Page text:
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Federal officials: Nuke plant's environmental impacts 'small'

Environmental impacts created by Prairie Island nuclear plant's two reactors are small enough that the plant should be relicensed, according to Nuclear Regulatory Commission officials.

NRC staff met with area residents Wednesday about the office's draft supplemental environmental impact statement, a document outlining potential environmental impacts if federal officials allow the plant to operate another 20 years.

"Impacts of license renewal would be small for the resource areas," said Elaine Keegan, environmental project manager.

Xcel Energy submitted its license renewal application last January. Unit 1's current operating license will expire in August 2013 and Unit 2 in October 2014.

The federal license renewal process proceeds along two tracks - one for review of safety issues, another for environmental issues - and can take up to 30 months.

Xcel officials are also seeking state approval to increase electrical generating capacity and dry cask storage at the plant. The Minnesota Public Utilities Commission OK'd Xcel's plan last month. Legislators have the chance to review the issue before the PUC's decision is final.

Keegan said NRC officials determined that not renewing Prairie Island's operating license or using alternative energy sources would have larger environmental impacts than keeping the plant running.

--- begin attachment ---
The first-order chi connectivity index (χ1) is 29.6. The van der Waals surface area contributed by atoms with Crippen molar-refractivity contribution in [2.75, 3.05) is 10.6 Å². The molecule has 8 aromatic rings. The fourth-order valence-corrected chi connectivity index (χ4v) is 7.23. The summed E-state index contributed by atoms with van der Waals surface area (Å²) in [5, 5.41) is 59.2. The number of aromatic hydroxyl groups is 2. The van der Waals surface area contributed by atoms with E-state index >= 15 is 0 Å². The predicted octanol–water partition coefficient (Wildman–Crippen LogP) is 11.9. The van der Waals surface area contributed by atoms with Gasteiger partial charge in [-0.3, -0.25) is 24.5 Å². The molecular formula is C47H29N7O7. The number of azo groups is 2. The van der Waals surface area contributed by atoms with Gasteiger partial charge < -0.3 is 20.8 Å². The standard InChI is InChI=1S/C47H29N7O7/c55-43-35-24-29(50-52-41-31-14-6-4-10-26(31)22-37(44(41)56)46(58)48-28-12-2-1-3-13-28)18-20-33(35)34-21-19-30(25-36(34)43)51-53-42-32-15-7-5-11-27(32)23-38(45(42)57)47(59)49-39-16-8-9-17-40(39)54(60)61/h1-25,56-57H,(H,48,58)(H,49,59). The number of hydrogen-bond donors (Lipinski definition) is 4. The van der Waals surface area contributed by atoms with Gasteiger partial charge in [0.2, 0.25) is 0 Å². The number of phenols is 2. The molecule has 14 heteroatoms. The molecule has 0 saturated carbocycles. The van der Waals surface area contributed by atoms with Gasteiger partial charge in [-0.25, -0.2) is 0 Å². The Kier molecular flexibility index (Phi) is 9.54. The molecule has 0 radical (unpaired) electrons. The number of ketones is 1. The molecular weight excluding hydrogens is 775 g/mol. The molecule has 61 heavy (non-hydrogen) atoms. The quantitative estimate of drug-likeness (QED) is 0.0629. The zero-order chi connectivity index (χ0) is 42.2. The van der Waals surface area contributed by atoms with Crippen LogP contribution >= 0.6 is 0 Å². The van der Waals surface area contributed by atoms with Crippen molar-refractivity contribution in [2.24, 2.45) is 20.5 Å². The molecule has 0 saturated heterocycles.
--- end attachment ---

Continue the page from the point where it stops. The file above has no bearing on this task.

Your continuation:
Members of the Prairie Island Indian Community -- who oppose relicensing the plant and argue a national waste repository in Yucca Mountain, Nev., is crucial for safely storing spent waste -- spoke on the record Wednesday about the environmental issues.

"Any small impact is a large impact to our community," said Alan Childs II, Prairie Island Tribal Council vice president. "This environmental study is only a snapshot taken at the time."

Childs said crucial long-term environmental information is not available and should be provided. He also said the tribe would like to see stricter regulations on nuclear plants.

Tribal Council President Victoria Winfrey agreed.

She wondered whether monitoring of the plant is really sufficient and if officials are using the most up-to-date methods and equipment.

"Living only 600 yards from the nuke plant ... it makes you feel like is it really safe, are you really monitoring everything," Winfrey said. "We would like to feel safer, we would like the best of everything because it's close to our community."

Mark Schimmel, Prairie Island's site vice president, said safety - for its employees and the public - and the environment are the nuclear plant's No. 1 concern.

"Prairie Island is more than a power plant," Schimmel said. "It's part of the community."

The public has until Jan. 30 to submit comments on the draft supplemental environmental impact statement, which is available at the Red Wing Public Library or online at

Comments can be submitted by e-mail at